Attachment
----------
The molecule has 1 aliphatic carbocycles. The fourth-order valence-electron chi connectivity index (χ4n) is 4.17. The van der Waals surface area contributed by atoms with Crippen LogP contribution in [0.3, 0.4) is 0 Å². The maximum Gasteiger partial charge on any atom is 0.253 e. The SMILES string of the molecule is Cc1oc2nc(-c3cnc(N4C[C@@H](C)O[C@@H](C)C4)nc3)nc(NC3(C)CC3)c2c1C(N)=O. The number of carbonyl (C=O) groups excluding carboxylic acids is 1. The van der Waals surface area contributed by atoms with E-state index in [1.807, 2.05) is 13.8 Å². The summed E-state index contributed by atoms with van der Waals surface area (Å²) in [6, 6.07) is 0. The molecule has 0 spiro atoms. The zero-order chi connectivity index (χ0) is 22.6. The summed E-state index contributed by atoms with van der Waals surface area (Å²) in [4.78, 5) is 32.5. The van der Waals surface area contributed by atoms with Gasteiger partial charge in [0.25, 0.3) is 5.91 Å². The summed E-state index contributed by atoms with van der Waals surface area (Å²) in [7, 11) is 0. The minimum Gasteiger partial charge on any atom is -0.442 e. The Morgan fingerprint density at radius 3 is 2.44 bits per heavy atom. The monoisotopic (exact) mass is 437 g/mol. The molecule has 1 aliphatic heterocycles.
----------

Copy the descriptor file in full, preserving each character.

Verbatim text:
The molecule has 1 aliphatic carbocycles. The fourth-order valence-electron chi connectivity index (χ4n) is 4.17. The van der Waals surface area contributed by atoms with Crippen LogP contribution in [0.3, 0.4) is 0 Å². The maximum Gasteiger partial charge on any atom is 0.253 e. The SMILES string of the molecule is Cc1oc2nc(-c3cnc(N4C[C@@H](C)O[C@@H](C)C4)nc3)nc(NC3(C)CC3)c2c1C(N)=O. The number of carbonyl (C=O) groups excluding carboxylic acids is 1. The van der Waals surface area contributed by atoms with E-state index in [1.807, 2.05) is 13.8 Å². The summed E-state index contributed by atoms with van der Waals surface area (Å²) in [6, 6.07) is 0. The molecule has 0 spiro atoms. The zero-order chi connectivity index (χ0) is 22.6. The summed E-state index contributed by atoms with van der Waals surface area (Å²) in [4.78, 5) is 32.5. The van der Waals surface area contributed by atoms with Gasteiger partial charge in [0.25, 0.3) is 5.91 Å². The summed E-state index contributed by atoms with van der Waals surface area (Å²) in [7, 11) is 0. The minimum Gasteiger partial charge on any atom is -0.442 e. The Morgan fingerprint density at radius 3 is 2.44 bits per heavy atom. The monoisotopic (exact) mass is 437 g/mol. The molecule has 1 aliphatic heterocycles.